(someone): exec in the world. I have an argument that isn't worth arguing about. Is it a good idea? Of course it is. Yes, it's a bit hard ones to knock back, isn't it? Well, I have to say, if anyone's more interested in finding out more about School Food Matters, there's loads out on social media, isn't there? There's Instagram accounts, Twitter accounts, all of that. You have a website? Tell me the website. Schoolfoodmatters.org
(someone): SchoolforMatters.org and please, I'm sure Stephanie would love to hear from you. Thanks Stephanie very much for chatting to me today. Always happy to talk about school. Now it's time for some questions from you. So we're going to open up the post bag and I'm here with Anton. Hello Anton. Hello. and also Chris got some really cracking questions this time. So the first one is all about tomatoes. So for several years I've been growing lots of different tomatoes in my greenhouse and each year the fruits split before I harvest them. What am I doing wrong?
(someone): So I'm going to ask Chris. Well, they're not really doing anything wrong, I don't think. I've had a lot of splitting on my tomatoes this year. All mine are outside. I grow them on the balcony or go down the allotment. They're not in a protected environment. And I found that they were at a bumper crop this year, but we had a lot of rain at the end of this drought and a lot of mine split. So I think it's moisture. It's water related. So I think there is too much moisture. It causes them to split. This means they're not unusable. They just don't keep as fresh as long.
(someone): beautiful tomatoes from July till the autumn and I kind of think it's important to say that when it does come to tomatoes a lot of the ones we buy from the supermarket are coming from abroad and produced hydroponically and the difference in taste between one off your own plant and one off from a supermarket is quite quite palpable. So I think whether you're a bit more expert and you want to grow them on a cordon or just that hanging basket for them it's really worth the effort.
(someone): Is it right Anton that you can almost make a choice on this matter? I grow Gardner's Delight for instance it's a very popular variety of tomato And I know that I could pinch out the side shoots and it would grow as a cordon, or I could just leave them and I will get more but smaller fruit.
(someone): It is true to some extent, although some varieties do seem to lend themselves better to be cordons and others better to being as bushes. But there are some like Roma or Coralic or Gardener's Delight you can do either with as well. So there are some which sort of swing both ways.
(someone): That's great. Thank you. All right, we have another email here and I think this is very pertinent because Chris and I have been talking a lot about watering. The listener asks, is it okay to use my washing up water for watering? Chris, what are your thoughts?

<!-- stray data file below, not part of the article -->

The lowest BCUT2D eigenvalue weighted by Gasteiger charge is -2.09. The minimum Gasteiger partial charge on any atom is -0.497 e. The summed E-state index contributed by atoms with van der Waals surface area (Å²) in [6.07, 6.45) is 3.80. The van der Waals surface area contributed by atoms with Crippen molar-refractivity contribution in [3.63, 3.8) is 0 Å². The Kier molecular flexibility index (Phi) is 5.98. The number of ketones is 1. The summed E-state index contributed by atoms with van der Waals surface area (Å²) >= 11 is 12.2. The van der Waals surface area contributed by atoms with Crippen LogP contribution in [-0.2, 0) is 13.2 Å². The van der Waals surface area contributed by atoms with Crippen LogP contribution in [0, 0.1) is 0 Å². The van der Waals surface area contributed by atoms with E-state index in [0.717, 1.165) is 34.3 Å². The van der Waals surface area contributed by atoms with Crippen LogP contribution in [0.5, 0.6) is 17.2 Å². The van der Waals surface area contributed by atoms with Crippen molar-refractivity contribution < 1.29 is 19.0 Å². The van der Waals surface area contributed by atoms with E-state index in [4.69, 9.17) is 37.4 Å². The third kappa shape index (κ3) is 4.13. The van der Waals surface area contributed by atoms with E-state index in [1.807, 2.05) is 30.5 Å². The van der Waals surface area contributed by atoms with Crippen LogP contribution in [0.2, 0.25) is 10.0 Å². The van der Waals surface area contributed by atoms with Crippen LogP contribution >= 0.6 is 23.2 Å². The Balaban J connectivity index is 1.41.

(someone): So I've not been big on using washing up water to be honest with you but I did have a bath on Monday and there was literally, you could have grown tatties in it because I've been on the allotment all day and a lot of stuff came off me but obviously I used a lot of soap.
(someone): and that means your soil depletes vital things like nitrogen and phosphorus and potassium, etc. So yeah, just protect it in a way. I think there's a few ways of going about this. Maybe if you've got lots of leaf mould, if you've collected leaf mould over the years, you can put a big thick sort of band of that on, that'll stop the rain breaking it up. Even maybe put down cardboard if you like, weighted down, because don't want to blow it away and obviously it can get a bit windy in Scotland, that will protect it in its own right as well. So I think any kind of protection sort of gap you do, almost like a mulch if you like, at the beginning of the winter so you can stop that rain penetration, that leaching and breaking up of the soil structure will help.
(someone): OK, moving on to what we might be planting in the spring. We've had a question from somebody who's just bought some organic potatoes. The variety is acoustic and they're infected with sprang. Are they safe to eat? Now, first of all, what's sprang? Anton, can you help me with this?
(someone): Sprang is caused by a virus and it basically causes these sort of crescent shapes, sort of brown shapes inside the potato tuber. So you end up with these sort of brown crescents. It's quite often mixed up with another disorder that's called internal rust spot. and the difference between them, the way to tell the difference between them, is you need to cut the tuber both horizontally and vertically. Then you will be able to see whether you've got spots or crescents within your tuber, but only by cutting it will you actually be able to see that. You need to cut it both ways because the crescent might be running a different way through the tuber.
(someone): Otherwise, you'll find your plants will start to stress.
(someone): I think also the key about watering in greenhouses and polytunnels is don't overwater and make sure that you don't wet the leaves if possible, because if you do that, there's every chance that you're going to encourage disease infection, that the spores of mold and such like will be able to germinate. So when you water, make sure you're watering the soil and down at the bottom of the plant, not the leaf above.